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It is now official: China is no longer the favourite country to build new factories.
The latest Where in the World manufacturing index from property consultant Cushman & Wakefield, identifies Malaysia and Taiwan as the first and second best places, respectively, to site manufacturing plants.
“While countries from Asia Pacific (APAC) still dominate the top half of our index, highlighting the importance of the region as a global manufacturing powerhouse, there remains some underlying volatility.
“Rising labour and operational costs in China, the world’s largest manufacturer in terms of output, are adding to the attractiveness of lower-cost regions, with Malaysia, Indonesia and Vietnam all ranking strongly as a result, the latter topping our Growth Index,” the report said.
The authors of the report recognised, however, that in 2015 manufacturing is not simply about making things at the lowest possible price, and many companies also consider “market conditions” – factoring-in political and economic risk to their supply chains as well as branding, which had made a score of highly developed nations increasingly attractive to produce in – for example, Singapore entered the top 30 location list this year.
It may surprise many to find Taiwan in second place on the overall list, ahead of China, which comes third, but this is as a result of China’s rising costs and the considerably easier business conditions in Taiwan.
The report says: “Changing dynamics in the Chinese market has meant that some manufacturers are re-addressing their strategies. For those operating on a low-cost base business model, the attraction of relocating away from the more expensive coastal regions to China’s inland second- and third-tier cities, or further afield to Vietnam and Cambodia, is rising.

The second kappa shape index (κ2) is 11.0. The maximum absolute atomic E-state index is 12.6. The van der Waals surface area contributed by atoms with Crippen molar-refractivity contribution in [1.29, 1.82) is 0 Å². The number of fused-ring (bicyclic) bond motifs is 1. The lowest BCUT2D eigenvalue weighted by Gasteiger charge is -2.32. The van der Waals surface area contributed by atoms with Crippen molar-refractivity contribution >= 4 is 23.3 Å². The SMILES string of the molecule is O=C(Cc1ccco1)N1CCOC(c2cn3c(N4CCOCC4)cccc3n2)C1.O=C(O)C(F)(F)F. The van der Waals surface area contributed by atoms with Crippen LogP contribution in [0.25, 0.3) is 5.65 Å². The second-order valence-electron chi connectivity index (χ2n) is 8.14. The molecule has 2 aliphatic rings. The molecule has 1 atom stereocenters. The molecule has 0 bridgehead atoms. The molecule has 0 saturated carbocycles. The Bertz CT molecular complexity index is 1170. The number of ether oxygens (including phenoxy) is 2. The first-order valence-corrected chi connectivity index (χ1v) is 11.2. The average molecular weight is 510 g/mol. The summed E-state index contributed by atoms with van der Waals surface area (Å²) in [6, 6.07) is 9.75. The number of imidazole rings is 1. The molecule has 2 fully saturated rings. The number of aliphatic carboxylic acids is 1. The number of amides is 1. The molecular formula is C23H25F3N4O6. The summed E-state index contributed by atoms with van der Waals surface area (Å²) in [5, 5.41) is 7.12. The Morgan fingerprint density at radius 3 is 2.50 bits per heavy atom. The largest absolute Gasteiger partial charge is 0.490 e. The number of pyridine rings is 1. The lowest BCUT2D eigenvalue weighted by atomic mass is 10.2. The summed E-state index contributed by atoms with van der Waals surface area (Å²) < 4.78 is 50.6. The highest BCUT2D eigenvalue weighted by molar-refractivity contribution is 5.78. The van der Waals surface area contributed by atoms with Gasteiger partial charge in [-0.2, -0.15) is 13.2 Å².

“However, those in more hi-tech industries have begun to look further east to Taiwan,” it said, adding that lower income and corporation taxes, and easier employee retention levels also made the island nation a more attractive investment prospect than its giant neighbour.
The US came fourth on the list, partly as a result of its position as the lowest-risk country in which to do business, as well as newfound energy resources like fracking.
“The improvement of the US has been driven principally by a low-risk environment, a stronger energy platform, both in terms of security and cost, and also a strengthening profile due to its shale and renewable resources,” it said.
This had also helped neighbours Canada and Mexico, which finished sixth and 14th respectively.
“Mexico continues to absorb a significant proportion of US export-oriented middle and high-end manufacturing and is also benefiting from stronger demand for low-end manufacturing as a result of higher Chinese labour costs,” it said.
The near-shoring and re-shoring trends were also evident in Europe, with Turkey shooting up the rankings to eighth, following significant investment infrastructure, including a myriad of container terminal developments.
On the list of 30 top countries, the UK finishes 15th, as its investments in R&D and innovation begin to bear fruit, and is particularly favoured by the pharma, automotive, chemical and aerospace firms – the recent export successes enjoyed by Jaguar Land-Rover are highlighted.
However, the report also warns that R&D investment “will undoubtedly need to continue if growth in UK manufacturing is to be maintained”.
It adds: “Shifting consumer demands, reduced wage advantages within emerging markets, volatile transport costs, concern for the environment and supply chain management are also collectively improving the prospects of this location for manufacturers.”
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